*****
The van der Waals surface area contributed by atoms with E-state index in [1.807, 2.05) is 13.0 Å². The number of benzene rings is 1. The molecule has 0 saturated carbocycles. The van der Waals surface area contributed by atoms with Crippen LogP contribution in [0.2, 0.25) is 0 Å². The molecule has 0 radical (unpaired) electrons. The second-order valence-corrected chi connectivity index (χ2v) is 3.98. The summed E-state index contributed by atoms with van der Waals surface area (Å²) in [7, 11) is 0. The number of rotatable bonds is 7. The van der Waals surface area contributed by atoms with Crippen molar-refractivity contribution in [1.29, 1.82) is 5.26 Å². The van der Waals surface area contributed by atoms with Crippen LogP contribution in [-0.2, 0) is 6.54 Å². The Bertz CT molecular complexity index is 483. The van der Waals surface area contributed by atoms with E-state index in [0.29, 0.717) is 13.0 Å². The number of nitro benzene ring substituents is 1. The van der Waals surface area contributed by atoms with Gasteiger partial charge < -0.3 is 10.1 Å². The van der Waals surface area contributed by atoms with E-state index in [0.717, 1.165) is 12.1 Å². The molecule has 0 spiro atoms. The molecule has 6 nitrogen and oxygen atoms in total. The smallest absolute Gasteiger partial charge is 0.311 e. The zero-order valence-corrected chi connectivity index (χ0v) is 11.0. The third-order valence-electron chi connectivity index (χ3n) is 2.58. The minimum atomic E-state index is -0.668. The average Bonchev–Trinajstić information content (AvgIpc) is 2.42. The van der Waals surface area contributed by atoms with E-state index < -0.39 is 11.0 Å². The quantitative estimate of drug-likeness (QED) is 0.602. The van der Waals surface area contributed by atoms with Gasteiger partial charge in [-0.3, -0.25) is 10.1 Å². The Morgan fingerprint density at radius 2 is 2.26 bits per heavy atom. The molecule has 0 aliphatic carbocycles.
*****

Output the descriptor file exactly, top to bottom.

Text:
The van der Waals surface area contributed by atoms with E-state index in [1.807, 2.05) is 13.0 Å². The number of benzene rings is 1. The molecule has 0 saturated carbocycles. The van der Waals surface area contributed by atoms with Crippen LogP contribution in [0.2, 0.25) is 0 Å². The molecule has 0 radical (unpaired) electrons. The second-order valence-corrected chi connectivity index (χ2v) is 3.98. The summed E-state index contributed by atoms with van der Waals surface area (Å²) in [7, 11) is 0. The number of rotatable bonds is 7. The van der Waals surface area contributed by atoms with Crippen molar-refractivity contribution in [1.29, 1.82) is 5.26 Å². The van der Waals surface area contributed by atoms with Crippen LogP contribution in [-0.2, 0) is 6.54 Å². The Bertz CT molecular complexity index is 483. The van der Waals surface area contributed by atoms with E-state index in [0.29, 0.717) is 13.0 Å². The number of nitro benzene ring substituents is 1. The van der Waals surface area contributed by atoms with Gasteiger partial charge < -0.3 is 10.1 Å². The van der Waals surface area contributed by atoms with E-state index in [0.717, 1.165) is 12.1 Å². The molecule has 0 spiro atoms. The molecule has 6 nitrogen and oxygen atoms in total. The smallest absolute Gasteiger partial charge is 0.311 e. The zero-order valence-corrected chi connectivity index (χ0v) is 11.0. The third-order valence-electron chi connectivity index (χ3n) is 2.58. The minimum atomic E-state index is -0.668. The average Bonchev–Trinajstić information content (AvgIpc) is 2.42. The van der Waals surface area contributed by atoms with E-state index < -0.39 is 11.0 Å². The quantitative estimate of drug-likeness (QED) is 0.602. The van der Waals surface area contributed by atoms with Gasteiger partial charge in [-0.3, -0.25) is 10.1 Å². The Morgan fingerprint density at radius 2 is 2.26 bits per heavy atom. The molecule has 0 aliphatic carbocycles.